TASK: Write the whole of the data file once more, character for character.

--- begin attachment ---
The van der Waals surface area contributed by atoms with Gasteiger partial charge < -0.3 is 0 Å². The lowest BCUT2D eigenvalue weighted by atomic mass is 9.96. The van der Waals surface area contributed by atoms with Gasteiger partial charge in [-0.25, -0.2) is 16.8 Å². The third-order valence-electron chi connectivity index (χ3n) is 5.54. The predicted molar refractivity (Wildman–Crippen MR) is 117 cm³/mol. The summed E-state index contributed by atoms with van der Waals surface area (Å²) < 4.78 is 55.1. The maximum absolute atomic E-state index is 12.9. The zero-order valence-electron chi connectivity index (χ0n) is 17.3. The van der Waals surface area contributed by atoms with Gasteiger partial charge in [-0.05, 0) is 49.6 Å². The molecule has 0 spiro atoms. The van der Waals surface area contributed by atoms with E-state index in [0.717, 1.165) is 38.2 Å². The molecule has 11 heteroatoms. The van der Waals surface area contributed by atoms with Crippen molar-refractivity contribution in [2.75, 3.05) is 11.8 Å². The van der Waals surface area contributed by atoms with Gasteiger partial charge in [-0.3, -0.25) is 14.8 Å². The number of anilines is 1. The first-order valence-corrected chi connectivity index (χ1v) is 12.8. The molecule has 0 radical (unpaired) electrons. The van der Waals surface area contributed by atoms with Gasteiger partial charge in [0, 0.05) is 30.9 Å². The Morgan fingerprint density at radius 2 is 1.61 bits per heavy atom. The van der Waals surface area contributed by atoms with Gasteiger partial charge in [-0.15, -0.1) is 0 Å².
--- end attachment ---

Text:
The van der Waals surface area contributed by atoms with Gasteiger partial charge < -0.3 is 0 Å². The lowest BCUT2D eigenvalue weighted by atomic mass is 9.96. The van der Waals surface area contributed by atoms with Gasteiger partial charge in [-0.25, -0.2) is 16.8 Å². The third-order valence-electron chi connectivity index (χ3n) is 5.54. The predicted molar refractivity (Wildman–Crippen MR) is 117 cm³/mol. The summed E-state index contributed by atoms with van der Waals surface area (Å²) < 4.78 is 55.1. The maximum absolute atomic E-state index is 12.9. The zero-order valence-electron chi connectivity index (χ0n) is 17.3. The van der Waals surface area contributed by atoms with Gasteiger partial charge in [-0.05, 0) is 49.6 Å². The molecule has 0 spiro atoms. The van der Waals surface area contributed by atoms with E-state index in [0.717, 1.165) is 38.2 Å². The molecule has 11 heteroatoms. The van der Waals surface area contributed by atoms with Crippen molar-refractivity contribution in [2.75, 3.05) is 11.8 Å². The van der Waals surface area contributed by atoms with Gasteiger partial charge in [-0.3, -0.25) is 14.8 Å². The number of anilines is 1. The first-order valence-corrected chi connectivity index (χ1v) is 12.8. The molecule has 0 radical (unpaired) electrons. The van der Waals surface area contributed by atoms with Gasteiger partial charge in [0, 0.05) is 30.9 Å². The Morgan fingerprint density at radius 2 is 1.61 bits per heavy atom. The van der Waals surface area contributed by atoms with Gasteiger partial charge in [-0.15, -0.1) is 0 Å².